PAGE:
Jesus tells us that it is that what comes out of our mouth that needs attention. It is the words we speak that should be where we focus, for what we say is within our control. Does what comes out of your mouth burden or hurt others? Or do your words build up and encourage others?            

The Nobel prize winning poet and Buddhist teacher, Thich Nhat Hahn suggest the following: Before you speak, put your message to this test: Is what you are going to say “True, Necessary, Kind”? “TNK” (I think of ‘tink before you speak’).            

I think that during this time of Covid, this is especially important. People are stressed, worried, fearful. People are tired. It’s important to smile at each other over our masks. To be patient and kind. And to be gentle with our words.

Our son had the following experience just last week. He was sitting on a bench outside the grocery store. An elderly woman came up and asked if she could sit with him so he scooted over to make room. They began to chat and she was full of woes. The pandemic has been hard on her. He listened sympathetically. After a good half hour, he said, “I need to get going. Good to chat with you,” and he was pleased that he’d had some face to face interaction when mostly he’s at home, keeping safe and interacting through social media. The woman said goodbye. But when he was a couple of metres away, she yelled out, “I hate your tattoos!” and he felt the words hit him. “Normally,” he said, “I would let the words roll off my back, but they stung for hours.”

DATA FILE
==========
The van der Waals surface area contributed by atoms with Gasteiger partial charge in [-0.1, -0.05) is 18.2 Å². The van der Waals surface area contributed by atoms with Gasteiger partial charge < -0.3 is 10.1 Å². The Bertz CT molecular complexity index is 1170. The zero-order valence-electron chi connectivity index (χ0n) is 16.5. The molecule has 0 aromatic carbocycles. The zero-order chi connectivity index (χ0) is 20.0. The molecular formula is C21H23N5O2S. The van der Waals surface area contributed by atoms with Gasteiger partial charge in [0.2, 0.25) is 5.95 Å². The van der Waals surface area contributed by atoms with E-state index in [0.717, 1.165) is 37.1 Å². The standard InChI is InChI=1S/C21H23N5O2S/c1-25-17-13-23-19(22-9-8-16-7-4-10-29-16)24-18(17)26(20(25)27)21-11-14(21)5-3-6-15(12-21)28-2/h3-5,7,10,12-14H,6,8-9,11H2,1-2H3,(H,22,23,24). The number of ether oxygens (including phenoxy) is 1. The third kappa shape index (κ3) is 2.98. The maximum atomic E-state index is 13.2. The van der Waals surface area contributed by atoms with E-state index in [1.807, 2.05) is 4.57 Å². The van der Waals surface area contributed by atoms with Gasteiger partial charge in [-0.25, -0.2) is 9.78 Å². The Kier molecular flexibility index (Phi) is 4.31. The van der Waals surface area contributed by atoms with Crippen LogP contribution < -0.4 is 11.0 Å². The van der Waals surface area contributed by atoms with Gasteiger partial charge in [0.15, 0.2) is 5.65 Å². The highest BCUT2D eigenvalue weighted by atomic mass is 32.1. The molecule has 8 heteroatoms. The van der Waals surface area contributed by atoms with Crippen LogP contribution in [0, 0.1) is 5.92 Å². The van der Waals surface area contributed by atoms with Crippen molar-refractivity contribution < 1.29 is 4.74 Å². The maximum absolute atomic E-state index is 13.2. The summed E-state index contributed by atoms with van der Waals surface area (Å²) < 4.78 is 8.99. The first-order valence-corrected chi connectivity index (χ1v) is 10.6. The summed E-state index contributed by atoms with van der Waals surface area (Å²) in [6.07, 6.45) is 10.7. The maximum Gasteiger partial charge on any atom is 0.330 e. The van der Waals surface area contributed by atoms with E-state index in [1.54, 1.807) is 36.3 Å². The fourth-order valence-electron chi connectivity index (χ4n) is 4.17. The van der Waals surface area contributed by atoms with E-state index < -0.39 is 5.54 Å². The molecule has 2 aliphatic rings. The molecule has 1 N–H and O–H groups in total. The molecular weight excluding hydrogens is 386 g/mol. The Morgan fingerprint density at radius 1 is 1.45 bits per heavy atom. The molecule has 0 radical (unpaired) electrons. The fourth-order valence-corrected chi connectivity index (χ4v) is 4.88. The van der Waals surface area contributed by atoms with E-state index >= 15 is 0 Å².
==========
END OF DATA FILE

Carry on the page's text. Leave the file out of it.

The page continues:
I can’t imagine what prompted her to act like that.

Are your words “True, Necessary, Kind?”

I like to know when I have my shirt on inside out; I do not need to know if you like it or not! You might not like tattoos and others might not like your hairstyle. Is it important to comment?            

When I travel, my preferences get challenged all the time. I’m not going to tell a host I don’t like white bread, or sugar in my tea. My intention is always to taste the hospitality, the love, the gift behind what is offered to me. Of course, I do have my limits, like when we were treated to a barbequed tuna head and Jim and I were offered an eye each. Jim courageously accepted but I couldn’t and I just owned my fear and asked the host to please indulge! By the way, Jim said it was delicious!            

Another wise person and author, Don Miguel Ruiz, talks about the way we use language this way.  He says, “The word is the most powerful tool we have. And like a two-edged sword, it can be used to destroy or it can be used to create the most beautiful things.”            

Yes, words are powerful. Yet we don’t learn how to communicate very effectively in this culture. We bandy words around without much awareness. We are afraid of silence. We don’t take time to think before we speak. And the media uses words to promote the most obsessive consumerism the world has ever seen. This is not the use of words to support God’s presence in the world!            

Words can build up, and words can tear down. Jesus used words in a powerful way to turn the people back towards relationship with God. But ultimately it is actions that speak the louder than words. Do we walk our talk? Jesus did. Right to the end. All is forgiven. God loves you. Heaven is near.            

How do we communicate this incredible message?            

By what we say and the way we live our lives.            

By the way we nourish our souls so that what comes out from within us is grounded in the love we were born to live and share.

Thanks be to God!